The many challenges of NHIS in Ondo
A civil servant in the state, Mrs. Remilekun Agbonmuserin, recounted her experience under the Scheme, which to her is one of the channels by which her income was drained, without any concurrent advantage to her and the family.
“I have never benefited from the free medical treatment. Aside having a family doctor, there was a time my kid was sick and he needed medical attention, we took him to the hospital and no one was on ground to attend to him. Why? The doctors were on strike. Yet, I still pay for the scheme.”
Executive Director of Kids and Teens Resource Centre, an Akure based Non Governmental Organisation (NGO), Mr. Martin-Mary Falana said the programme is good, but the awareness is very low among Nigerians.
“According to him: “It is a programme that the fund is supposed to be sourced from one per cent of government revenue, as well as, donor agencies, to provide basic minimum package of health services to citizens through the primary or secondary health care facilities, even some private hospitals too have been accredited.”
Falana also raised the issue of strikes by doctors and other health professionals based on the fact that they are either not paid or severely underpaid, which he said, have crippled the health sector for the past three decades.
“Non-payment of salaries and other benefits lead to nonchalant attitudes of health workers to the patients. Routine strikes disrupt the delivery of health services and lower the overall quality of the healthcare services. The government refuses to pay Nigerian doctors the salary they deserve; Nigerian citizens often have to resort to traditional medicine,” he said
He maintained that payment of better emolument for medical personnel would curb the incessant migration to foreign countries, including better working conditions.Meanwhile, the Chairman of Nigeria Medical Association, Ondo State chapter, Dr. Dolani Gbelela, pointed at lack of political will among the tiers of government and poor workers salaries as the bane of poor implementation of the Scheme.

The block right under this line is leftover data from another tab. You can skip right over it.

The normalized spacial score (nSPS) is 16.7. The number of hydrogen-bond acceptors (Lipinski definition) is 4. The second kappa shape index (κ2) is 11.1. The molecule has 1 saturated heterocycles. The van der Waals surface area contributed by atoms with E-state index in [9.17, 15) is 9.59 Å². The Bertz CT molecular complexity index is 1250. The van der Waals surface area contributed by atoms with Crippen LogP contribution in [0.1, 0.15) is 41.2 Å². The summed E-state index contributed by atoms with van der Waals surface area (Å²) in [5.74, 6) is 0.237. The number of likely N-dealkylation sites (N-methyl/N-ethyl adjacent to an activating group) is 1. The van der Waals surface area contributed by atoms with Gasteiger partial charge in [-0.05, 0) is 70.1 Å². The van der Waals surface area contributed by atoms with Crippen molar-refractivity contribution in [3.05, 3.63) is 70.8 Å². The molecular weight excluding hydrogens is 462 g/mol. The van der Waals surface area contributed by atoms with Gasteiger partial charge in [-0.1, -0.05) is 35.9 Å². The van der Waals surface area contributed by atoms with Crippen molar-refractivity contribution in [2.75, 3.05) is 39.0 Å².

However, he said, “If there is increased awareness of the Scheme, they will key into it, because that is the way to go. Invariably, if we must improve on health care delivery, we must have Universal Health Coverage; and if we have that, it can now be a better leverage for HMO to be more efficient than the way they are now.”
The NMA boss said poverty should not be an excuse for the poor implementation of the scheme, as long as it will take away the burden off anyone that is in critical need of health care.
“So I don’t think it is a thing the State Government probably wants to run away from it. It is just the way to go; either they are reluctant about it or not, it will definitely come to pass.”
Similarly, the State Commissioner for Health, Dr. Dayo Adeyanju, lamented the poor coverage in Nigeria, which he ascribed to the faulty structure of the scheme, being voluntary contribution rather than mandatory.
According to him, “Being mandatory will make it cover all the entire workforce that are in the formal sector and then have a way to make it mandatory for those who are equally in the informal sector through the various association.”
“I think the time is right for the country to fashion a better way for the scheme to work. In the history of the Universal Health Coverage (UHC), one of the global discussions is to make health insurance mandatory for everybody in this country.”
From a professional vantage point, the commissioner stated that political will is what is needed to make the healthcare mandatory for everyone but “probably, there can be subsidization of the premium, that is what I think the government can do. If the premium is a thousand naira, government can pay N500 out of it and leave N500 for the beneficiaries and make it mandatory for everybody so that we can pull resources for health.”
“This is one reason why people cannot take risk of putting their money in the NHIS because the health system they are supposed to put money in is not solid. And there is the rural-urban disparity in the health system, which often times poise a big threat.”